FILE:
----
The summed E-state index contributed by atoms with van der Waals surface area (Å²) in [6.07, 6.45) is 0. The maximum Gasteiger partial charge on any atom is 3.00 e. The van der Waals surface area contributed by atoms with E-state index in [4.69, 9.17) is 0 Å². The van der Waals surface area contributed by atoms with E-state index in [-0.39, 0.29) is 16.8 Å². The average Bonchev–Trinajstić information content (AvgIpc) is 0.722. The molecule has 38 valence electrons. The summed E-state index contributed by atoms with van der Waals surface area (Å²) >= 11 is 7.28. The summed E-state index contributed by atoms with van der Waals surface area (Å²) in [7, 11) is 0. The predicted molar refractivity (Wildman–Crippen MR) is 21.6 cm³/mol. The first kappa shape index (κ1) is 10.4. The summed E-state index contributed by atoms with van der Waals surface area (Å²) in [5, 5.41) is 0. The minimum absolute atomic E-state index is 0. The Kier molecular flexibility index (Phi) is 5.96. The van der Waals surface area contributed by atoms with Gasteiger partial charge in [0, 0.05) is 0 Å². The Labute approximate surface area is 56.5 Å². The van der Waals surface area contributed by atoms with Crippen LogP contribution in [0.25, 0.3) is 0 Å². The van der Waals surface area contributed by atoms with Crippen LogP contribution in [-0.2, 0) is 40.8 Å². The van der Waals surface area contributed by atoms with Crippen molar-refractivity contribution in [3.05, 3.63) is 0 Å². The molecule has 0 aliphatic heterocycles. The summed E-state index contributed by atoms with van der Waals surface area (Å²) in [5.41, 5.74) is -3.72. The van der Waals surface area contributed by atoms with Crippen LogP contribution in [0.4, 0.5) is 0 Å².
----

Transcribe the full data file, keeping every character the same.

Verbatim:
The summed E-state index contributed by atoms with van der Waals surface area (Å²) in [6.07, 6.45) is 0. The maximum Gasteiger partial charge on any atom is 3.00 e. The van der Waals surface area contributed by atoms with E-state index in [4.69, 9.17) is 0 Å². The van der Waals surface area contributed by atoms with E-state index in [-0.39, 0.29) is 16.8 Å². The average Bonchev–Trinajstić information content (AvgIpc) is 0.722. The molecule has 38 valence electrons. The summed E-state index contributed by atoms with van der Waals surface area (Å²) >= 11 is 7.28. The summed E-state index contributed by atoms with van der Waals surface area (Å²) in [7, 11) is 0. The predicted molar refractivity (Wildman–Crippen MR) is 21.6 cm³/mol. The first kappa shape index (κ1) is 10.4. The summed E-state index contributed by atoms with van der Waals surface area (Å²) in [5, 5.41) is 0. The minimum absolute atomic E-state index is 0. The Kier molecular flexibility index (Phi) is 5.96. The van der Waals surface area contributed by atoms with Gasteiger partial charge in [0, 0.05) is 0 Å². The Labute approximate surface area is 56.5 Å². The van der Waals surface area contributed by atoms with Crippen LogP contribution in [0.25, 0.3) is 0 Å². The van der Waals surface area contributed by atoms with Crippen LogP contribution in [-0.2, 0) is 40.8 Å². The van der Waals surface area contributed by atoms with Crippen molar-refractivity contribution in [3.05, 3.63) is 0 Å². The molecule has 0 aliphatic heterocycles. The summed E-state index contributed by atoms with van der Waals surface area (Å²) in [5.41, 5.74) is -3.72. The van der Waals surface area contributed by atoms with Crippen LogP contribution in [0.4, 0.5) is 0 Å².